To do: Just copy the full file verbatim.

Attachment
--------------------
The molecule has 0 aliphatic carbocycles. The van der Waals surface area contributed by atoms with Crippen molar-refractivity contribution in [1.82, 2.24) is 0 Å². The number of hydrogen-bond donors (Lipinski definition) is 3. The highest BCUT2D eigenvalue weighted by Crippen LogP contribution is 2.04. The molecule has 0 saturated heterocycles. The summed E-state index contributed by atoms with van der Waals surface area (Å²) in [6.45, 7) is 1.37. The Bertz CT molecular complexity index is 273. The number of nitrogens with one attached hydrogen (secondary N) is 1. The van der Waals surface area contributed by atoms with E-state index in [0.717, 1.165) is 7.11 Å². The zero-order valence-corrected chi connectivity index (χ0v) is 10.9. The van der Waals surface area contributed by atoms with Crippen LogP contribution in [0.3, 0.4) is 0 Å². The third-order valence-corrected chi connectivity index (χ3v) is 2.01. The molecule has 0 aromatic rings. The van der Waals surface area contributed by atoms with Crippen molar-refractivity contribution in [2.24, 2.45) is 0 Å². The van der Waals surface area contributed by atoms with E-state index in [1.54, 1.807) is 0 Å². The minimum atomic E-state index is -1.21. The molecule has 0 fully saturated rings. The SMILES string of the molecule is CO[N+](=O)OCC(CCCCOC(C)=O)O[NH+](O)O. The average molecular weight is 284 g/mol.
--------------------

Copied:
The molecule has 0 aliphatic carbocycles. The van der Waals surface area contributed by atoms with Crippen molar-refractivity contribution in [1.82, 2.24) is 0 Å². The number of hydrogen-bond donors (Lipinski definition) is 3. The highest BCUT2D eigenvalue weighted by Crippen LogP contribution is 2.04. The molecule has 0 saturated heterocycles. The summed E-state index contributed by atoms with van der Waals surface area (Å²) in [6.45, 7) is 1.37. The Bertz CT molecular complexity index is 273. The number of nitrogens with one attached hydrogen (secondary N) is 1. The van der Waals surface area contributed by atoms with E-state index in [0.717, 1.165) is 7.11 Å². The zero-order valence-corrected chi connectivity index (χ0v) is 10.9. The van der Waals surface area contributed by atoms with Crippen LogP contribution in [0.3, 0.4) is 0 Å². The third-order valence-corrected chi connectivity index (χ3v) is 2.01. The molecule has 0 aromatic rings. The van der Waals surface area contributed by atoms with Crippen molar-refractivity contribution in [2.24, 2.45) is 0 Å². The van der Waals surface area contributed by atoms with E-state index in [1.54, 1.807) is 0 Å². The minimum atomic E-state index is -1.21. The molecule has 0 fully saturated rings. The SMILES string of the molecule is CO[N+](=O)OCC(CCCCOC(C)=O)O[NH+](O)O. The average molecular weight is 284 g/mol.